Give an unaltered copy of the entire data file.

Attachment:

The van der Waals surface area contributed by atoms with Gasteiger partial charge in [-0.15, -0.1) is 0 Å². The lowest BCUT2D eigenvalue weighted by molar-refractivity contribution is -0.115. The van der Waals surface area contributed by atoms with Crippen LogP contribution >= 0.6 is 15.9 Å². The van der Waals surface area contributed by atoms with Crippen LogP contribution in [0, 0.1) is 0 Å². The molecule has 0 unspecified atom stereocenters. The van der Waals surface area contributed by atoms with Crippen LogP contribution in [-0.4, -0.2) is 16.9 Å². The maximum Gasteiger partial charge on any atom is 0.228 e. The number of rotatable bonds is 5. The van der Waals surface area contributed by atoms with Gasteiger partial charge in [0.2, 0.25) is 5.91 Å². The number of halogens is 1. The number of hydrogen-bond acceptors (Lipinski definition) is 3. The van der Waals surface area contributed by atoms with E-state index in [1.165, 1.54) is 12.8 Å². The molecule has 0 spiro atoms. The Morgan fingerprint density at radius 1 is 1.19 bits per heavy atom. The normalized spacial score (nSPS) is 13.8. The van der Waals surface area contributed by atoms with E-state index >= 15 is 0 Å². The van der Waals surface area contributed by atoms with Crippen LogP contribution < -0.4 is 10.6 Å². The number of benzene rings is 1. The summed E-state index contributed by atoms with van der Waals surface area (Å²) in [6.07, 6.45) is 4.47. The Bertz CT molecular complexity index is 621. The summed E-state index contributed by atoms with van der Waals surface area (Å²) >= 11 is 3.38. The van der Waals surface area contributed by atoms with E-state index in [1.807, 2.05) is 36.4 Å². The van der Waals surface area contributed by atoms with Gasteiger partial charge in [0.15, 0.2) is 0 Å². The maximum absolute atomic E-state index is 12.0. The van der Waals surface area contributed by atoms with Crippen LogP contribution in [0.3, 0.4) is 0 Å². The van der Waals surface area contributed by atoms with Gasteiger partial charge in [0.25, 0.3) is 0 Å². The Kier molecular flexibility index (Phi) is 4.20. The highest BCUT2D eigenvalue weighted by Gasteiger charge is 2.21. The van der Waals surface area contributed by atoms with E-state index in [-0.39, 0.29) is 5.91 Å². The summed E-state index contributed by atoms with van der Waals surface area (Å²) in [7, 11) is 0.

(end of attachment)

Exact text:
The van der Waals surface area contributed by atoms with Gasteiger partial charge in [-0.15, -0.1) is 0 Å². The lowest BCUT2D eigenvalue weighted by molar-refractivity contribution is -0.115. The van der Waals surface area contributed by atoms with Crippen LogP contribution >= 0.6 is 15.9 Å². The van der Waals surface area contributed by atoms with Crippen LogP contribution in [0, 0.1) is 0 Å². The molecule has 0 unspecified atom stereocenters. The van der Waals surface area contributed by atoms with Crippen LogP contribution in [-0.4, -0.2) is 16.9 Å². The maximum Gasteiger partial charge on any atom is 0.228 e. The number of rotatable bonds is 5. The van der Waals surface area contributed by atoms with Gasteiger partial charge in [0.2, 0.25) is 5.91 Å². The number of halogens is 1. The number of hydrogen-bond acceptors (Lipinski definition) is 3. The van der Waals surface area contributed by atoms with E-state index in [1.165, 1.54) is 12.8 Å². The molecule has 0 spiro atoms. The Morgan fingerprint density at radius 1 is 1.19 bits per heavy atom. The normalized spacial score (nSPS) is 13.8. The van der Waals surface area contributed by atoms with E-state index >= 15 is 0 Å². The van der Waals surface area contributed by atoms with Crippen LogP contribution < -0.4 is 10.6 Å². The number of benzene rings is 1. The summed E-state index contributed by atoms with van der Waals surface area (Å²) in [6.07, 6.45) is 4.47. The Bertz CT molecular complexity index is 621. The summed E-state index contributed by atoms with van der Waals surface area (Å²) >= 11 is 3.38. The van der Waals surface area contributed by atoms with E-state index in [1.807, 2.05) is 36.4 Å². The van der Waals surface area contributed by atoms with Gasteiger partial charge in [0.15, 0.2) is 0 Å². The maximum absolute atomic E-state index is 12.0. The van der Waals surface area contributed by atoms with Crippen LogP contribution in [0.3, 0.4) is 0 Å². The van der Waals surface area contributed by atoms with Gasteiger partial charge in [0.25, 0.3) is 0 Å². The Kier molecular flexibility index (Phi) is 4.20. The highest BCUT2D eigenvalue weighted by Gasteiger charge is 2.21. The van der Waals surface area contributed by atoms with E-state index in [-0.39, 0.29) is 5.91 Å². The summed E-state index contributed by atoms with van der Waals surface area (Å²) in [7, 11) is 0.